ETA: I should say that I am not against SOME of the proposals in this motion, and that's what makes it so frustrating. I'd really love to vote for some of them. But there's not enough there for me to want to support the motion as a whole.
miss_s_b: (Mood: Liberal)
There does appear to be a huge amount of confusion about this in various parts of the internet, so I'm going to break it down into almost patronising component parts.

What Free Speech is:

Free Speech means that you are free to say whatever you like, and so is everybody else.
Free Speech only works if everyone has it. If one person is free to say what they like but others are prevented from doing so then it's not really free.

What Free Speech isn't:

Free Speech means that you are free to say whatever you like: it does not mean that anyone else has to listen.
Free speech means that you are free to say whatever you like: it does not mean that anybody else has to give you a platform for your speech. Example: Internet forums and blog comment sections can have whatever moderation rules they like and this does not infringe upon your right to free speech in the slightest. You are perfectly free to go and set up your own website; nobody else's website has to give you room.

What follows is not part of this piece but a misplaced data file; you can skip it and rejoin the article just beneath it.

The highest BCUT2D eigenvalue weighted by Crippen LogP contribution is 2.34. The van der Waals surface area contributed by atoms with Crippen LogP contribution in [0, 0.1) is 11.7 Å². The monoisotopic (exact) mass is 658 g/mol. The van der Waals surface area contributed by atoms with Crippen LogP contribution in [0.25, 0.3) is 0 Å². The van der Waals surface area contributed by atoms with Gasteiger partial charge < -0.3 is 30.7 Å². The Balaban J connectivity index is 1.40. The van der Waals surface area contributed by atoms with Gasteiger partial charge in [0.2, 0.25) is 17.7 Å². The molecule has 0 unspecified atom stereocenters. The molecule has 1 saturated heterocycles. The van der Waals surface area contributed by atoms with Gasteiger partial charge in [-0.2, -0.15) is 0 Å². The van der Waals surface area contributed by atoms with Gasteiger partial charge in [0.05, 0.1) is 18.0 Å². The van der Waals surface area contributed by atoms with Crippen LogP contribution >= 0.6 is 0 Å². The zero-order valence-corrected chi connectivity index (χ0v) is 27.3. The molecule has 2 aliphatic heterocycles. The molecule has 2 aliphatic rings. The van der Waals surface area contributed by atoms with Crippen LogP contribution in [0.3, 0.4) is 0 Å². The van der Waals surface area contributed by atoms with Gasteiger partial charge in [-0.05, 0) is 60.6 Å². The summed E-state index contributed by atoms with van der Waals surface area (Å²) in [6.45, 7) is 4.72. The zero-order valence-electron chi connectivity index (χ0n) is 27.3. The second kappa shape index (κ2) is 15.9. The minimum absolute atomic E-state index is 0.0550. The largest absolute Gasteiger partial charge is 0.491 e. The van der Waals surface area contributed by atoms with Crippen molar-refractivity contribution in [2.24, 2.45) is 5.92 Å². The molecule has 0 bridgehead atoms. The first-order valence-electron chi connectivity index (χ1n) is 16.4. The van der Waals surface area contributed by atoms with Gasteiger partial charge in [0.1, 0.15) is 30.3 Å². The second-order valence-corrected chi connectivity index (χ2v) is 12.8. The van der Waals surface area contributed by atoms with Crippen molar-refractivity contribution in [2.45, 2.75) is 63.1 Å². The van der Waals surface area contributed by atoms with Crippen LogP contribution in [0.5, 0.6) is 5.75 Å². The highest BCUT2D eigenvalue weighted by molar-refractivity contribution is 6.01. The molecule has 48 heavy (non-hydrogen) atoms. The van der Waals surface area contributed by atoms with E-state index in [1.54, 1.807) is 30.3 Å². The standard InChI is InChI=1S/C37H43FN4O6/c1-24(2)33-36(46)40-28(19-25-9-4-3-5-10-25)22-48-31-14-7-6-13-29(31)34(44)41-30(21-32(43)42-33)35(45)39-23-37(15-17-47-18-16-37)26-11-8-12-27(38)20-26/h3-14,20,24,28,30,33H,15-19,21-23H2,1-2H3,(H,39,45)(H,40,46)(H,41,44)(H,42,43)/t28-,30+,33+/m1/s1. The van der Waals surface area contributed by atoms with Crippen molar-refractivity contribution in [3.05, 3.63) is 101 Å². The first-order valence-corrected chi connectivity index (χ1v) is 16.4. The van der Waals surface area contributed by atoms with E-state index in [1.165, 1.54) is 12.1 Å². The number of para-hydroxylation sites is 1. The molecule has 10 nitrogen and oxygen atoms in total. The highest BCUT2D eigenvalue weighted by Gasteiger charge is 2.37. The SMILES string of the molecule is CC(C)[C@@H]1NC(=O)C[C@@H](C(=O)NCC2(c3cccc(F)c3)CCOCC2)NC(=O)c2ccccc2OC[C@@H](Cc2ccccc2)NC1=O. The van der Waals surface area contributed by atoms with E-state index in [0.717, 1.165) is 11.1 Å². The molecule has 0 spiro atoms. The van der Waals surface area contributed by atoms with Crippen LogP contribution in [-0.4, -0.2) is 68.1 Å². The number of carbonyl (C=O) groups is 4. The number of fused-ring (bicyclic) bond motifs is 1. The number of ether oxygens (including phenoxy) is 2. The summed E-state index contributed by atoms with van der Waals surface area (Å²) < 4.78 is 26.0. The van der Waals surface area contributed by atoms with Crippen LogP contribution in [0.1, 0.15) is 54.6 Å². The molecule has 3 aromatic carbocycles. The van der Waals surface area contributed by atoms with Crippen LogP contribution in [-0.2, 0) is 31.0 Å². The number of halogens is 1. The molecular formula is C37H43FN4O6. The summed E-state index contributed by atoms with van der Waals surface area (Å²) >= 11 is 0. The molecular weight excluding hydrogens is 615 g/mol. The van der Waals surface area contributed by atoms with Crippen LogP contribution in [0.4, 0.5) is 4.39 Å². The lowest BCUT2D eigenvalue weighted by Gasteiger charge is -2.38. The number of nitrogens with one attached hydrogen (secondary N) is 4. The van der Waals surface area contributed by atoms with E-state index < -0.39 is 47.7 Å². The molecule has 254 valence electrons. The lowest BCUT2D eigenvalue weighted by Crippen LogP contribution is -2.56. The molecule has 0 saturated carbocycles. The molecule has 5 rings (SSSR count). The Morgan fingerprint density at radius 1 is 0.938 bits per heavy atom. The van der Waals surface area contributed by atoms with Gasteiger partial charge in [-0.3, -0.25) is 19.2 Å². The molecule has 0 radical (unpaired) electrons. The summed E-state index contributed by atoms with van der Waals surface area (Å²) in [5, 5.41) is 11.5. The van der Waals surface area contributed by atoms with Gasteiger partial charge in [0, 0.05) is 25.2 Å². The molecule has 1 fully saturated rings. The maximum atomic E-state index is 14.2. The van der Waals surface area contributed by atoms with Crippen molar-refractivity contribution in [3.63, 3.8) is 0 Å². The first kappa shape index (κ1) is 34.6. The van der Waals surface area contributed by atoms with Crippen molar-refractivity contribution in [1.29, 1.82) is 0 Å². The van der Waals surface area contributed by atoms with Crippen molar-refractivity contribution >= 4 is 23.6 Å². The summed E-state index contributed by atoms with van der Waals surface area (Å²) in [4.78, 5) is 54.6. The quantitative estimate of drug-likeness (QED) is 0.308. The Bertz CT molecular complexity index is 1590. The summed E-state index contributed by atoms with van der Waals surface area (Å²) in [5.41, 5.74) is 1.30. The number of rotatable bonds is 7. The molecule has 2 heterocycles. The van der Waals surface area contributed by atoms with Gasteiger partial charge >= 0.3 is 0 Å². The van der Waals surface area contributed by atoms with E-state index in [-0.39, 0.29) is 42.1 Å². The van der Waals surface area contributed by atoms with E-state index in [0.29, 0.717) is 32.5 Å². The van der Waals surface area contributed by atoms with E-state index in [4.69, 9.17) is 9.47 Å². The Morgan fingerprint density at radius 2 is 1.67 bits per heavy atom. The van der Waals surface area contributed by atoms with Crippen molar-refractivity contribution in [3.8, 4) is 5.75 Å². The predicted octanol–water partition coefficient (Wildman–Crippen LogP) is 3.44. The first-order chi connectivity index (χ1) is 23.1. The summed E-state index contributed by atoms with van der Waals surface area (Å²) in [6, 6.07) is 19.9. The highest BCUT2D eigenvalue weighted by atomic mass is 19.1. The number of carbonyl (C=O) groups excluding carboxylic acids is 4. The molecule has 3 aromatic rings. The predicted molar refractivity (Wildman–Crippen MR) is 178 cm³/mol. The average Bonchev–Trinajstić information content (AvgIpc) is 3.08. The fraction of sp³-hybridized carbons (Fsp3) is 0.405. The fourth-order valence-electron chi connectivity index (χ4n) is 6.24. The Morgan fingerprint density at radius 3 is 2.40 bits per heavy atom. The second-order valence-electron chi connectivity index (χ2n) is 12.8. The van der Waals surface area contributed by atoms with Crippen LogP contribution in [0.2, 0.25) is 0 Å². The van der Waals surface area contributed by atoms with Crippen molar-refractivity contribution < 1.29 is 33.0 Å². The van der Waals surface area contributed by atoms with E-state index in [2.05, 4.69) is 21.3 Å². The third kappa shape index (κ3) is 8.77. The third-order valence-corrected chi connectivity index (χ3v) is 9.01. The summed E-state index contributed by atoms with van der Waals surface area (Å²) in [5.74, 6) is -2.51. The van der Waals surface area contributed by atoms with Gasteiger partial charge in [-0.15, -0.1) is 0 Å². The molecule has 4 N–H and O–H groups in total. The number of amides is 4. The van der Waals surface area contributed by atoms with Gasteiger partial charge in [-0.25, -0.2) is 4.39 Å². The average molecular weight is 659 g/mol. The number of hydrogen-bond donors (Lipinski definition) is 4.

Free Speech does NOT mean that you are free to say whatever you like without there being any consequences. Example: If you say something racist, it is perfectly reasonable for people to conclude that you are racist. This is not them "shutting down debate" or repressing you. This is also where legal restrictions on free speech cut in. You are free to break those laws: but you must expect there to be consequences. If the laws are unjust then that is something to campaign about.
Free Speech does NOT mean that you are free to say whatever you like and once you have said it that is the end of the matter and nobody is allowed to argue with you. Example: If you make a factual error, nobody is infringing upon your right to free speech or your right to hold an erroneous opinion by telling you that you have made a factual error. They are merely engaging in their own right to free speech by telling you this.

The Basic Thing To Remember is:

Freedom of speech cuts both ways; it only works if everyone has it. You are free to speak, but others are free to respond. Then you can respond to them in turn. And then we have conversation. Or possibly debate. Or possibly bloody great blazing row.


Previous Posts in This Series:


Coming Soon (not necessarily in this order):

  • The Liberal approach to Education, and why Education is fundamental to Liberalism
  • Non-Conformity, and why celebrating it rather than just tolerating it matters to Liberals
  • Why Liberalism is Intrinsically feminist, anti-racist, pro-LGBT+-rights, etc.
  • The Liberal Approach to the Elimination of Poverty
  • The Rule of Law, or why Liberalism is not Anarchism
  • Bodily Autonomy and Consent: not just about sex.
  • Weatherwaxian Liberalism: "Treating People As Things" as a Root of Social Evil